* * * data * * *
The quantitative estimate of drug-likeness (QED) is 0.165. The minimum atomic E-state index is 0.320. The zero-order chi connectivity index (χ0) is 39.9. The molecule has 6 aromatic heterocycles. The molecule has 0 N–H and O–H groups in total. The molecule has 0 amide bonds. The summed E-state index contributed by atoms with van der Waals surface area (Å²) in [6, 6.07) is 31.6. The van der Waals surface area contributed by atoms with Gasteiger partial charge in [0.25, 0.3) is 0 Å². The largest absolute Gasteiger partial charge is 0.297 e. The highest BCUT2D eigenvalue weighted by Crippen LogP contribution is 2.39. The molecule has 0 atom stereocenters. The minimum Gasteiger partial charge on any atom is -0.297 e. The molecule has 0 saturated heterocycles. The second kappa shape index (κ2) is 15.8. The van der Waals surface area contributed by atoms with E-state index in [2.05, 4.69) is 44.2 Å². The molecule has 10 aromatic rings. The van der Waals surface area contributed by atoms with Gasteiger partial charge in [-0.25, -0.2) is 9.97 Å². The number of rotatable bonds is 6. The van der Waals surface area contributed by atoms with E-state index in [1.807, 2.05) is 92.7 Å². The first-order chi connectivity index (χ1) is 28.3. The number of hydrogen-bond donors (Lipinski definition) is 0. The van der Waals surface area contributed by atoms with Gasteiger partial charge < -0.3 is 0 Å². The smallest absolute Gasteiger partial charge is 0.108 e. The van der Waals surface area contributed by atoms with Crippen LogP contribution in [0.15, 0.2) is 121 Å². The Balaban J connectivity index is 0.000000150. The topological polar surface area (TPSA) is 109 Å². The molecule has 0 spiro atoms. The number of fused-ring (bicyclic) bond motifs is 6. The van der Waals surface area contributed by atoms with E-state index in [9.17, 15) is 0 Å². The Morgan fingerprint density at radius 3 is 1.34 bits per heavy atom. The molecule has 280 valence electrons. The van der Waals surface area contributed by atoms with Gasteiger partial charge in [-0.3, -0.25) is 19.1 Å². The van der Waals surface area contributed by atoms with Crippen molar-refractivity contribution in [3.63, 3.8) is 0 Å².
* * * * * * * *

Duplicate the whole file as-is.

The quantitative estimate of drug-likeness (QED) is 0.165. The minimum atomic E-state index is 0.320. The zero-order chi connectivity index (χ0) is 39.9. The molecule has 6 aromatic heterocycles. The molecule has 0 N–H and O–H groups in total. The molecule has 0 amide bonds. The summed E-state index contributed by atoms with van der Waals surface area (Å²) in [6, 6.07) is 31.6. The van der Waals surface area contributed by atoms with Gasteiger partial charge in [0.25, 0.3) is 0 Å². The largest absolute Gasteiger partial charge is 0.297 e. The highest BCUT2D eigenvalue weighted by Crippen LogP contribution is 2.39. The molecule has 0 atom stereocenters. The minimum Gasteiger partial charge on any atom is -0.297 e. The molecule has 0 saturated heterocycles. The second kappa shape index (κ2) is 15.8. The van der Waals surface area contributed by atoms with E-state index in [2.05, 4.69) is 44.2 Å². The molecule has 10 aromatic rings. The van der Waals surface area contributed by atoms with Gasteiger partial charge in [-0.25, -0.2) is 9.97 Å². The number of rotatable bonds is 6. The van der Waals surface area contributed by atoms with E-state index in [1.807, 2.05) is 92.7 Å². The first-order chi connectivity index (χ1) is 28.3. The number of hydrogen-bond donors (Lipinski definition) is 0. The van der Waals surface area contributed by atoms with Gasteiger partial charge < -0.3 is 0 Å². The smallest absolute Gasteiger partial charge is 0.108 e. The van der Waals surface area contributed by atoms with Crippen LogP contribution in [0.15, 0.2) is 121 Å². The Balaban J connectivity index is 0.000000150. The topological polar surface area (TPSA) is 109 Å². The molecule has 0 spiro atoms. The number of fused-ring (bicyclic) bond motifs is 6. The van der Waals surface area contributed by atoms with E-state index in [9.17, 15) is 0 Å². The Morgan fingerprint density at radius 3 is 1.34 bits per heavy atom. The molecule has 280 valence electrons. The van der Waals surface area contributed by atoms with Gasteiger partial charge in [-0.3, -0.25) is 19.1 Å². The van der Waals surface area contributed by atoms with Crippen molar-refractivity contribution in [3.63, 3.8) is 0 Å².